Here are some financial implications:
Current research puts the cost of a privacy breach in the U.S. at $225 for every compromised record.3 How many customer files have you collected or do you maintain in your business? For example, if you have 1,000 clients, that could mean a claim totaling $225,000.
Additionally, the cost to hire a forensic team to analyze where the breach originated can cost anywhere from $200 to $2,000 per hour. Credit monitoring costs between $10 to $15 per month and your state may require you to provide monitoring for up to two years. The estimated cost to provide monitoring for a year for 1,000 clients could be $120,000 or more.
When you add in the cost of mailing notification letters, public relations costs, legal fees and response team expenses, it’s easy to see why 66% of small businesses indicated they would either go out of business or shut down for a day or more if their data was compromised.7
- Prevention – you receive access to resources that help you act proactively, allowing you to put systems and procedures into place to help reduce your exposures.
- Protection – if a privacy data breach results in allegations of negligence and litigation, you receive cyber liability insurance protection, including coverage for regulatory fines and penalties, cyber extortion, PCI fines, media liability, and more.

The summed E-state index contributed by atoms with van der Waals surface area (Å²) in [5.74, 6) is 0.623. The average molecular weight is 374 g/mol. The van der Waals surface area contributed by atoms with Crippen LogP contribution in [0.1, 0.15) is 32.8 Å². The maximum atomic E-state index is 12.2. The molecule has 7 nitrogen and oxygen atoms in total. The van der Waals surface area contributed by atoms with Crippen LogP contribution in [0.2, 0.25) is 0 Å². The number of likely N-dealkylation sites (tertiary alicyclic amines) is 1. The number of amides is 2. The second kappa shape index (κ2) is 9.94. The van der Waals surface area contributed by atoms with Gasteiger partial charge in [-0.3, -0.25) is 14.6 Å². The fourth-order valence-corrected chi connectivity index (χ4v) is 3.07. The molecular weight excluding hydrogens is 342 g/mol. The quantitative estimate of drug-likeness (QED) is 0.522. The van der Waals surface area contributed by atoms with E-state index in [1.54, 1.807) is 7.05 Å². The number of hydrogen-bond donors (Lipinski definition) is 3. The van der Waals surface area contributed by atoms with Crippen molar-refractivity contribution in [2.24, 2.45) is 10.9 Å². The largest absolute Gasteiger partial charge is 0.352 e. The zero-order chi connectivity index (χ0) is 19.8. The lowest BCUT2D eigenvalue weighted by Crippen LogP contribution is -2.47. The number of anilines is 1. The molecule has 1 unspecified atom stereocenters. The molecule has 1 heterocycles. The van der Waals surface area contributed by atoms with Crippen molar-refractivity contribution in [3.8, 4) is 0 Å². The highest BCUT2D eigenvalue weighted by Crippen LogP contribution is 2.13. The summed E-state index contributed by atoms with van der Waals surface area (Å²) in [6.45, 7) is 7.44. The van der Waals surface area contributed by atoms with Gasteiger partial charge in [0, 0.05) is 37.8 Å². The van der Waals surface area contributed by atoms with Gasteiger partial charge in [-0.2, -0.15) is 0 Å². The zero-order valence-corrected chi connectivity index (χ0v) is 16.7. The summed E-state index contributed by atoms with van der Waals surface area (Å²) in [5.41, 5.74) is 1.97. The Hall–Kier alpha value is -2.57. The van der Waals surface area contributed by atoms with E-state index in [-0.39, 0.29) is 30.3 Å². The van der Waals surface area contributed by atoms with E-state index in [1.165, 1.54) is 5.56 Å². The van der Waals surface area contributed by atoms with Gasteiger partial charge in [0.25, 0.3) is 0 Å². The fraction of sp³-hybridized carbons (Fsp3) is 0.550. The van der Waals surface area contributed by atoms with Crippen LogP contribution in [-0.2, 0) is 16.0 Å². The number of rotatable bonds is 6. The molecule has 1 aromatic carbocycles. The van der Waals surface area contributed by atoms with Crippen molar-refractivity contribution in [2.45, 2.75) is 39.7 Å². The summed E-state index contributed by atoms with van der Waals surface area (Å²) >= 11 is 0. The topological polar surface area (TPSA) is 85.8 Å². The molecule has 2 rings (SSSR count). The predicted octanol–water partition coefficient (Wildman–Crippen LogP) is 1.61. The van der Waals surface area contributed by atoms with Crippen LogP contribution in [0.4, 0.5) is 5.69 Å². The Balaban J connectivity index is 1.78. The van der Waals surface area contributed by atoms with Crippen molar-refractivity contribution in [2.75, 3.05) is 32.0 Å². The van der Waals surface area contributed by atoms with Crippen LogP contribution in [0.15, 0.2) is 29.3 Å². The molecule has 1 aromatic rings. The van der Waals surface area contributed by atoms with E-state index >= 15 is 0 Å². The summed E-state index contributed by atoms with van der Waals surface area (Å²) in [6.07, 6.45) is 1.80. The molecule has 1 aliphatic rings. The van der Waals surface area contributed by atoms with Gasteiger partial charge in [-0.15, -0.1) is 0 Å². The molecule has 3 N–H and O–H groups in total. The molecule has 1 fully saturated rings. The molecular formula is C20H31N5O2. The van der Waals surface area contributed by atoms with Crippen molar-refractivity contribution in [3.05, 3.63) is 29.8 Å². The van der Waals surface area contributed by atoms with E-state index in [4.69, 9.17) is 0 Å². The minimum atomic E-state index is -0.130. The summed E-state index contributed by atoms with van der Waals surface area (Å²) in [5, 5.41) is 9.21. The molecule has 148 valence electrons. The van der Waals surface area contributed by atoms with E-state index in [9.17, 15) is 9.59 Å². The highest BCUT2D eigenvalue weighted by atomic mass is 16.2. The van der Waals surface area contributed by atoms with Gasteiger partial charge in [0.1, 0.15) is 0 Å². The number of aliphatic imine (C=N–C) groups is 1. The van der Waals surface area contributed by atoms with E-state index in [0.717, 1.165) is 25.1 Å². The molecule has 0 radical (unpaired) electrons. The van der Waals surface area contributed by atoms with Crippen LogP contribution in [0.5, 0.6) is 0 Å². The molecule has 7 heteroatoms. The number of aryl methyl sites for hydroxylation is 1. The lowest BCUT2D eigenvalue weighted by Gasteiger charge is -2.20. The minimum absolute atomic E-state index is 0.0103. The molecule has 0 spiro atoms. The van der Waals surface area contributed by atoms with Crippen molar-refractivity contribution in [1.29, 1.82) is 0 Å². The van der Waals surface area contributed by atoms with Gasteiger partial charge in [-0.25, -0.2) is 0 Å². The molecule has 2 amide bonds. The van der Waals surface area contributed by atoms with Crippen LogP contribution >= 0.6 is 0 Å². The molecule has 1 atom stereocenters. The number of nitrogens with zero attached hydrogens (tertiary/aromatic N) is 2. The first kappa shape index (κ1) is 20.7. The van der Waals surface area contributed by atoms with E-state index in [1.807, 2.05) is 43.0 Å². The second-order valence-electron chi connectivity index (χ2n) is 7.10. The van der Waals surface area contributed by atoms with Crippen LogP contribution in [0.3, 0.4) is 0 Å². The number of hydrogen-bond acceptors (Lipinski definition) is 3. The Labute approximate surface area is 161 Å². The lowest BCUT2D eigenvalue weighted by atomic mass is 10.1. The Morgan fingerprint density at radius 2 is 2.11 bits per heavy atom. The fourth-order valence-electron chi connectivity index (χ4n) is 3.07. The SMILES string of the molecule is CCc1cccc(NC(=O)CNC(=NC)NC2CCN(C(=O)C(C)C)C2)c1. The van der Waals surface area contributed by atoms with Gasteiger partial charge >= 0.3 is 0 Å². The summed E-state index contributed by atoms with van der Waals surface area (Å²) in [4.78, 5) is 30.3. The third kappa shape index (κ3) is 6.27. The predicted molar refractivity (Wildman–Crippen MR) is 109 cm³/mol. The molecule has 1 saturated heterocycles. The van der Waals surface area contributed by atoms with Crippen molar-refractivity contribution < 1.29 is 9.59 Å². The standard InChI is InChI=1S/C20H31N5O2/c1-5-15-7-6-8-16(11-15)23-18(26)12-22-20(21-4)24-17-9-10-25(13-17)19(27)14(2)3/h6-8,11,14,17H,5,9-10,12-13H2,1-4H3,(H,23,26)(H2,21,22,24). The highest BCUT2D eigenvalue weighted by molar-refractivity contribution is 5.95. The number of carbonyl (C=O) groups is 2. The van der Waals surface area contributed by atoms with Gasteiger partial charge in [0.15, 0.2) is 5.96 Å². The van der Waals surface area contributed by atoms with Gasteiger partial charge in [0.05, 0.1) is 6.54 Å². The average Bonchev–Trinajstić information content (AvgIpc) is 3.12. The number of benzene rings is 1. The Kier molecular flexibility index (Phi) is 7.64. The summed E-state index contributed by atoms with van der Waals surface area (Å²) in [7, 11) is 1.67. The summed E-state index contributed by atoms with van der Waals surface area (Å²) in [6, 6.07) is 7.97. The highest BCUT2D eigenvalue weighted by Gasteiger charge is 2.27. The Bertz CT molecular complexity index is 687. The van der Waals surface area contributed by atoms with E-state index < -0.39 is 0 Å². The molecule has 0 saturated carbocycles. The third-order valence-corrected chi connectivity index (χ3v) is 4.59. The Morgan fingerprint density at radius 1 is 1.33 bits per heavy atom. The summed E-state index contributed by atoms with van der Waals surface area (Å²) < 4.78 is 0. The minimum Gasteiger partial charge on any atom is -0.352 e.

- Response – assists you in complying with state and federal privacy breach laws, forensic expenses, notification costs, credit monitoring, legal fees, and more.
How can I help cover my risk?
An affordable solution is now available: Aon CyberBusinessPro
Avoid becoming a statistic. Help protect your firm.
It’s quick and easy to apply. Purchase coverage online in minutes!
If you have any questions, please call 800.695.2970
1 “2018 DATA BREACH INVESTIGATIONS REPORT, 11TH EDITION”, VERIZON.
2 GREENWALD, JUDY, “INSURERS FIGHT TO BAR CYBER COVERAGE UNDER COMMERCIAL GENERAL LIABILITY POLICIES,” BUSINESS INSURANCE, OCTOBER 26. 2014.
3 2017 “COST OF A DATA BREACH STUDY: GLOBAL OVERVIEW,” PONEMON INSTITUTE,LLC JUNE 2017.
4 WWW.ADVISERA.COM/27001ACADEMY/BLOG/2016/01/18/HOW-TO-USE-PENETRATION-TESTING-FOR-ISO-27001-A-12-6-1, JANUARY 18, 2016.
5 “DATA BREACHES AND CUSTOMER LOYALTY 2017”, GEMALTO.
6 “GLOBAL SURVEY REVEALS IMPACT OF DATA BREACHES ON CUSTOMER LOYALTY”, SAFENET, JULY 30, 2014.
7 “VIPRE ANNOUNCES LAUNCH OF VIPRE ENDPOINT SECURITY-CLOUD EDITION”, BUSINESS WIRE, OCTOBER 2, 2017.